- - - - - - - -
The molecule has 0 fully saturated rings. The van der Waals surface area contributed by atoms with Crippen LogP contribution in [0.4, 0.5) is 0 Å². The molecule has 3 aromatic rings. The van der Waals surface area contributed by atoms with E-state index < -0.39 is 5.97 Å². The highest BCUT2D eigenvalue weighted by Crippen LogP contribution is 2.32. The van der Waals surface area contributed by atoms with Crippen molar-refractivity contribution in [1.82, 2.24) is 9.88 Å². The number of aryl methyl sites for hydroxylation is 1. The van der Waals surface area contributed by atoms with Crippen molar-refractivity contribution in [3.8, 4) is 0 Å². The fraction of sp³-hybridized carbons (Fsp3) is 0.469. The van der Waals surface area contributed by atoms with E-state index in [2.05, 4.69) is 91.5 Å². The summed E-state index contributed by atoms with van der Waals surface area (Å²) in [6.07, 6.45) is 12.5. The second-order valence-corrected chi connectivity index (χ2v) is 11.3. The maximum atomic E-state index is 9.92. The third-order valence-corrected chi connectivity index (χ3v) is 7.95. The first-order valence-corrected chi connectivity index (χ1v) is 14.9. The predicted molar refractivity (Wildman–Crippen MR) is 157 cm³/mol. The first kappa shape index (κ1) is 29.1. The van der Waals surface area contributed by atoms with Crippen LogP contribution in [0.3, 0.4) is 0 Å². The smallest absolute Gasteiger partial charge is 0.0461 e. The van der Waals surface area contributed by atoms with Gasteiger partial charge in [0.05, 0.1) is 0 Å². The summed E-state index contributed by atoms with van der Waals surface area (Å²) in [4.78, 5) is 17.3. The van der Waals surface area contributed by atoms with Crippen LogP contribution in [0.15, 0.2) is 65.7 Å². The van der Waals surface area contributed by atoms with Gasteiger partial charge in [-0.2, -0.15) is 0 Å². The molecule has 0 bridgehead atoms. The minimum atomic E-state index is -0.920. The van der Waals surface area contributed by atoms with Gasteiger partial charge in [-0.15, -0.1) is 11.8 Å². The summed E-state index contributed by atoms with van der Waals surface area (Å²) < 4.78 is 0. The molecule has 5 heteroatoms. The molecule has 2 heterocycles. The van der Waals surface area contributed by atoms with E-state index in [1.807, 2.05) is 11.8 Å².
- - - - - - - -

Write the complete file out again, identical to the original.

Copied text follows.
The molecule has 0 fully saturated rings. The van der Waals surface area contributed by atoms with Crippen LogP contribution in [0.4, 0.5) is 0 Å². The molecule has 3 aromatic rings. The van der Waals surface area contributed by atoms with E-state index < -0.39 is 5.97 Å². The highest BCUT2D eigenvalue weighted by Crippen LogP contribution is 2.32. The van der Waals surface area contributed by atoms with Crippen molar-refractivity contribution in [1.82, 2.24) is 9.88 Å². The number of aryl methyl sites for hydroxylation is 1. The van der Waals surface area contributed by atoms with Crippen molar-refractivity contribution in [3.8, 4) is 0 Å². The fraction of sp³-hybridized carbons (Fsp3) is 0.469. The van der Waals surface area contributed by atoms with E-state index in [2.05, 4.69) is 91.5 Å². The summed E-state index contributed by atoms with van der Waals surface area (Å²) in [6.07, 6.45) is 12.5. The second-order valence-corrected chi connectivity index (χ2v) is 11.3. The maximum atomic E-state index is 9.92. The third-order valence-corrected chi connectivity index (χ3v) is 7.95. The first-order valence-corrected chi connectivity index (χ1v) is 14.9. The predicted molar refractivity (Wildman–Crippen MR) is 157 cm³/mol. The first kappa shape index (κ1) is 29.1. The van der Waals surface area contributed by atoms with Crippen LogP contribution in [0.3, 0.4) is 0 Å². The smallest absolute Gasteiger partial charge is 0.0461 e. The van der Waals surface area contributed by atoms with Gasteiger partial charge in [0.05, 0.1) is 0 Å². The summed E-state index contributed by atoms with van der Waals surface area (Å²) in [4.78, 5) is 17.3. The van der Waals surface area contributed by atoms with Crippen LogP contribution in [0.15, 0.2) is 65.7 Å². The van der Waals surface area contributed by atoms with Gasteiger partial charge in [-0.2, -0.15) is 0 Å². The molecule has 0 bridgehead atoms. The minimum atomic E-state index is -0.920. The van der Waals surface area contributed by atoms with Gasteiger partial charge in [-0.15, -0.1) is 11.8 Å². The summed E-state index contributed by atoms with van der Waals surface area (Å²) < 4.78 is 0. The molecule has 5 heteroatoms. The molecule has 2 heterocycles. The van der Waals surface area contributed by atoms with E-state index in [1.807, 2.05) is 11.8 Å².